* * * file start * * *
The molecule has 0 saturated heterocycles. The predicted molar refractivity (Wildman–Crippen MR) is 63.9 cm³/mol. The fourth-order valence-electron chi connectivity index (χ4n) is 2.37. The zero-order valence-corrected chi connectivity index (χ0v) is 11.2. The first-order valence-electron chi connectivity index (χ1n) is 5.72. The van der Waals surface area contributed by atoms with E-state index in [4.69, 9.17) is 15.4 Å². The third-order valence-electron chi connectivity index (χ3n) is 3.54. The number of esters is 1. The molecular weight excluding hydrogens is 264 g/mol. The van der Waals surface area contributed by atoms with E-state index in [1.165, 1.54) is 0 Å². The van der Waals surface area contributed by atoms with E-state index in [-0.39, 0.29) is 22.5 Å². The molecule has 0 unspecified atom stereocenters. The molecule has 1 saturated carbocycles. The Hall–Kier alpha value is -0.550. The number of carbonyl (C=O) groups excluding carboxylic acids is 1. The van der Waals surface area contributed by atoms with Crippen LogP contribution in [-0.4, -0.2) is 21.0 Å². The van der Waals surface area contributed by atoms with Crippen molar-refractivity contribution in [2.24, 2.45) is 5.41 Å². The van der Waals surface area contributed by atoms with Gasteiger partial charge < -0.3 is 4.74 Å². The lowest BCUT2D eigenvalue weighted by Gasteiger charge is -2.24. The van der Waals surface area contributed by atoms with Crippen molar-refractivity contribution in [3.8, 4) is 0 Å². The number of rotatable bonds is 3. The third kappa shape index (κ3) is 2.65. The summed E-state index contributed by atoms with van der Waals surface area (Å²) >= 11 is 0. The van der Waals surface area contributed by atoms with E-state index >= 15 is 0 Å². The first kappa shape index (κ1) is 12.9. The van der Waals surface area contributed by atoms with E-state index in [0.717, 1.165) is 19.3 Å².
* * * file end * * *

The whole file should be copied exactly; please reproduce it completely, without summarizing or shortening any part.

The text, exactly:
The molecule has 0 saturated heterocycles. The predicted molar refractivity (Wildman–Crippen MR) is 63.9 cm³/mol. The fourth-order valence-electron chi connectivity index (χ4n) is 2.37. The zero-order valence-corrected chi connectivity index (χ0v) is 11.2. The first-order valence-electron chi connectivity index (χ1n) is 5.72. The van der Waals surface area contributed by atoms with E-state index in [4.69, 9.17) is 15.4 Å². The third-order valence-electron chi connectivity index (χ3n) is 3.54. The number of esters is 1. The molecular weight excluding hydrogens is 264 g/mol. The van der Waals surface area contributed by atoms with E-state index in [1.165, 1.54) is 0 Å². The van der Waals surface area contributed by atoms with E-state index in [-0.39, 0.29) is 22.5 Å². The molecule has 0 unspecified atom stereocenters. The molecule has 1 saturated carbocycles. The Hall–Kier alpha value is -0.550. The number of carbonyl (C=O) groups excluding carboxylic acids is 1. The van der Waals surface area contributed by atoms with Crippen LogP contribution in [-0.4, -0.2) is 21.0 Å². The van der Waals surface area contributed by atoms with Crippen molar-refractivity contribution in [2.24, 2.45) is 5.41 Å². The van der Waals surface area contributed by atoms with Gasteiger partial charge < -0.3 is 4.74 Å². The lowest BCUT2D eigenvalue weighted by Gasteiger charge is -2.24. The van der Waals surface area contributed by atoms with Crippen molar-refractivity contribution in [3.8, 4) is 0 Å². The number of rotatable bonds is 3. The third kappa shape index (κ3) is 2.65. The summed E-state index contributed by atoms with van der Waals surface area (Å²) >= 11 is 0. The van der Waals surface area contributed by atoms with E-state index >= 15 is 0 Å². The first kappa shape index (κ1) is 12.9. The van der Waals surface area contributed by atoms with E-state index in [0.717, 1.165) is 19.3 Å².